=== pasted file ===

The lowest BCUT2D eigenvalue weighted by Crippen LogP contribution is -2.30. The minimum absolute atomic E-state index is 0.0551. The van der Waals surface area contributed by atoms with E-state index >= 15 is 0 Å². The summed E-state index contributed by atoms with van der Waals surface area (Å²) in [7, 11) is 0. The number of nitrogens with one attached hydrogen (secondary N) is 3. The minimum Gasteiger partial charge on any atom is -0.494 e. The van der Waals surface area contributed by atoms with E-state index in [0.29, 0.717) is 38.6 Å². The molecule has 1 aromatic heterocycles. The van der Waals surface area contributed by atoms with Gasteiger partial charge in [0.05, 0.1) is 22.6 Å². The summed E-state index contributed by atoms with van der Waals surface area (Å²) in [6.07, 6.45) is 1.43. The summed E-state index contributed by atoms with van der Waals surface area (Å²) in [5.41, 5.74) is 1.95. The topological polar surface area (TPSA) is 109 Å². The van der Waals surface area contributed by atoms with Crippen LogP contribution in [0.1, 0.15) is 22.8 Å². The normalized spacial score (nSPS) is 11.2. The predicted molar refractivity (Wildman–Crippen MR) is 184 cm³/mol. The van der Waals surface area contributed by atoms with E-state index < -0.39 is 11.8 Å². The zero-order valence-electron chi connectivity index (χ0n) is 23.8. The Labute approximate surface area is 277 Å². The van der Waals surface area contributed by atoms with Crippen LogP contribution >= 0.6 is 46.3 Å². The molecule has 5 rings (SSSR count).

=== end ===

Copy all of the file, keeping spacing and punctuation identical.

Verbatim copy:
The lowest BCUT2D eigenvalue weighted by Crippen LogP contribution is -2.30. The minimum absolute atomic E-state index is 0.0551. The van der Waals surface area contributed by atoms with E-state index >= 15 is 0 Å². The summed E-state index contributed by atoms with van der Waals surface area (Å²) in [7, 11) is 0. The number of nitrogens with one attached hydrogen (secondary N) is 3. The minimum Gasteiger partial charge on any atom is -0.494 e. The van der Waals surface area contributed by atoms with E-state index in [0.29, 0.717) is 38.6 Å². The molecule has 1 aromatic heterocycles. The van der Waals surface area contributed by atoms with Gasteiger partial charge in [0.05, 0.1) is 22.6 Å². The summed E-state index contributed by atoms with van der Waals surface area (Å²) in [6.07, 6.45) is 1.43. The summed E-state index contributed by atoms with van der Waals surface area (Å²) in [5.41, 5.74) is 1.95. The topological polar surface area (TPSA) is 109 Å². The van der Waals surface area contributed by atoms with Crippen LogP contribution in [0.1, 0.15) is 22.8 Å². The normalized spacial score (nSPS) is 11.2. The predicted molar refractivity (Wildman–Crippen MR) is 184 cm³/mol. The van der Waals surface area contributed by atoms with E-state index < -0.39 is 11.8 Å². The zero-order valence-electron chi connectivity index (χ0n) is 23.8. The Labute approximate surface area is 277 Å². The van der Waals surface area contributed by atoms with Crippen LogP contribution >= 0.6 is 46.3 Å². The molecule has 5 rings (SSSR count).